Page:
Costing Floods and Other Extreme Events

Lead Organization 

Commission for Environmental Cooperation (CEC) - An intergovernmental organization that supports cooperation among the NAFTA partners (United States, Mexico and Canada) to address environmental issues of continental concern.

Problem Areas

The methods by which costs of flood damages were estimated varied significantly among federal and state/provincial jurisdictions and across the three CEC countries. There were significant data gaps in assessing uninsured losses and much of the available data was not adequately georeferenced. Moreover, much of the data itself was not available in real-time. Furthermore, the economic impacts of cascading multi-hazards (for example, dry season > forest fires > floods > landslides) were not well documented. As a consequence of these limitations, governmental agencies and private entities were not able to easily assess “trade-offs” for infrastructure and institutional investments for enhancing disaster resilience. The information gaps also limited joint responses between US, Canada and Mexico, particularly when encountering extreme events that impacted multiple jurisdictions.

Why Address the Problem

The economic costs of floods and other extreme events are a central element of policy formulation to address future impacts (e.g., cost/benefit analyses), allocate adequate resources for monitoring and preparedness, and provide support for building resilient communities. The costing of these extreme events, when available in a timely manner, could be utilized by various levels of government from national to sub-national to municipal, as well as various sectors of the economy such as agriculture, natural resources extraction industries, the media, and the insurance industry.

Project Objectives

The overall objective of this project was to formulate a standardized methodology for assessing the cost of extreme floods in the US, Mexico, and Canada. The methodology was developed in close cooperation between interested government agencies, Indigenous community representatives, private sector partners, and domain experts. The composition of this group included the end-users of this methodology and data generated from it, particularly those designing infrastructure investments, enhancements to community resilience, and long-term planning. This group would further extend this methodology through case studies in each of the three countries, to a multi-hazard assessment that incorporated other extreme events (such as hurricanes, tornadoes, forest fires, landslides, etc.). Such integrated and standardized methodologies did not exist at that time.

The costing methodologies developed under this project, when applied across the three countries, will enable systematic investments by the governmental agencies partnering in this initiative to enhance resilience to extreme floods, reduce the economic impact of future events, and support real-time monitoring and disaster response. A common cost assessment methodology would also enable regional collaboration in applied and targeted research on future impacts of extreme events, operations for mitigating impacts of extreme events, and coordinated policymaking among the three countries.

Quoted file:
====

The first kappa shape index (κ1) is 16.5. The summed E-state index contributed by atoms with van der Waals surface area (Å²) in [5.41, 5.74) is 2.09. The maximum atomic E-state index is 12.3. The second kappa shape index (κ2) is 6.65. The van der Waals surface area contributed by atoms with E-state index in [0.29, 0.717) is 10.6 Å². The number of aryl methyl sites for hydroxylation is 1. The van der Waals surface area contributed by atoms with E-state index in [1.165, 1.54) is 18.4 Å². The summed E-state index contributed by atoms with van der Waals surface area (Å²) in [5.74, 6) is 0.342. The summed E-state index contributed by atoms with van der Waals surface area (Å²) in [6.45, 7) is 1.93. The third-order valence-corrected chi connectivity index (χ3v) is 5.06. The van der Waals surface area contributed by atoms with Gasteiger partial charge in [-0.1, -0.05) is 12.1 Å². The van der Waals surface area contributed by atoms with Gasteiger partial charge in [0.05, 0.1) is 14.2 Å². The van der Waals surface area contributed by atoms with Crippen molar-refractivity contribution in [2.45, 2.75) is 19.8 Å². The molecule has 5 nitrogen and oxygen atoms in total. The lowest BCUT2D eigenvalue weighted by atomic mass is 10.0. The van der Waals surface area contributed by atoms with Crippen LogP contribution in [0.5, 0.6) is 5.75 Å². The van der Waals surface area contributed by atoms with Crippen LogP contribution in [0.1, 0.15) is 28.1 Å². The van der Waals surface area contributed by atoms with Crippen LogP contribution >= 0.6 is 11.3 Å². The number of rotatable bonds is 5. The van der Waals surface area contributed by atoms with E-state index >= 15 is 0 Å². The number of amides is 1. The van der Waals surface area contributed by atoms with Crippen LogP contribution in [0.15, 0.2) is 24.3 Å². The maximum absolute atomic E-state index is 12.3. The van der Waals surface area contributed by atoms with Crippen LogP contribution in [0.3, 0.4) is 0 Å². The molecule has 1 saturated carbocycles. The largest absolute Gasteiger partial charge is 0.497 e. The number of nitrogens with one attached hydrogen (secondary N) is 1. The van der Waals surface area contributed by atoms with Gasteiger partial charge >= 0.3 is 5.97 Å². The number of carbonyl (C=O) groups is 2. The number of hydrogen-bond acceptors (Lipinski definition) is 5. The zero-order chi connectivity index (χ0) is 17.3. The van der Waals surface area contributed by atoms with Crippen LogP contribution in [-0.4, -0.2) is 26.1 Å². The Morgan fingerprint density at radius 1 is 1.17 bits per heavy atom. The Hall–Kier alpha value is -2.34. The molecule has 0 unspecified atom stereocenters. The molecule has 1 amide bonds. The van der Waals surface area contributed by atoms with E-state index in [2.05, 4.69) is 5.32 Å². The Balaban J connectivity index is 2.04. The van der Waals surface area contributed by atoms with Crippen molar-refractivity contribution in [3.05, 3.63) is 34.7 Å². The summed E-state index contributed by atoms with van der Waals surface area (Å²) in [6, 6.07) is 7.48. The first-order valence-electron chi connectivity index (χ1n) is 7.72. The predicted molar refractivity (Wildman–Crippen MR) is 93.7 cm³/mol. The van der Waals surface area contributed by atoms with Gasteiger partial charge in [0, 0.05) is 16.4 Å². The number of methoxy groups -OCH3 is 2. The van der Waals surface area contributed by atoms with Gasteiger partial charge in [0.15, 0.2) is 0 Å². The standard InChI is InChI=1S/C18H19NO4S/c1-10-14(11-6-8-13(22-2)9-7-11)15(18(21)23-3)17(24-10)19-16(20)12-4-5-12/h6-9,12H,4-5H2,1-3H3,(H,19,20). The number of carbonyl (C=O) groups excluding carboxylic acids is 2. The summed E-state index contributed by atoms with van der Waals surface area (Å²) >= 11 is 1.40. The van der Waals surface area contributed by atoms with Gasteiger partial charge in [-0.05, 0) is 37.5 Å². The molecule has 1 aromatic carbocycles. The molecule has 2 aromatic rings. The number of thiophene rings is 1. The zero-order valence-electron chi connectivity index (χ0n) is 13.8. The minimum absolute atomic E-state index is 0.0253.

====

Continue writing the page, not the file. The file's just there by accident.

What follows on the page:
Project Outputs

This project formulated a common methodology for measuring the economic impacts of extreme floods, tabulating the economic costs of floods and related extreme events in the US, Mexico, and Canada for a 5-year period (2013-2017), analyzing emerging patterns, and identifying the design elements for a common platform through which this information could be shared. Completed successfully in July 2021, it is anticipated that this project will guide the future development of a centralized portal for researchers, insurance industry, communities, and businesses to access information relevant to preparing for weather-related hazards. Data could potentially include economic impacts (e.g., damages in personal property, business expenditures or losses), including agricultural impacts (e.g., crop loss), transportation impacts (e.g., road closures, air flight cancellations), and impacts from other sectors.

The project will also inform future methodologies for determining the economic impacts of other types of extreme events. Such an approach would enable a more realistic analysis of the costs associated with a broader range of extreme events, including hurricanes, tornadoes, forest fires, landslides, etc. Proof-of-concept application of this methodology will be developed through three case studies, one in each country. Findings have been summarized in a policy brief that targets project beneficiaries as well as policymakers and planners within the three governments.


Project Beneficiaries and Partners

The project beneficiaries – primarily end-users of extreme events data such as federal, state/provincial, and municipal level government agencies, Indigenous community organizations, and key sectors of economy such as insurance, agriculture and transportation – were incorporated directly in the project as partners. These end users provided inputs into the methodological development and design of case studies in Mexico, US and Canada, essentially serving as project partners. Additionally, domain experts and institutions from the three countries also comprised the project team.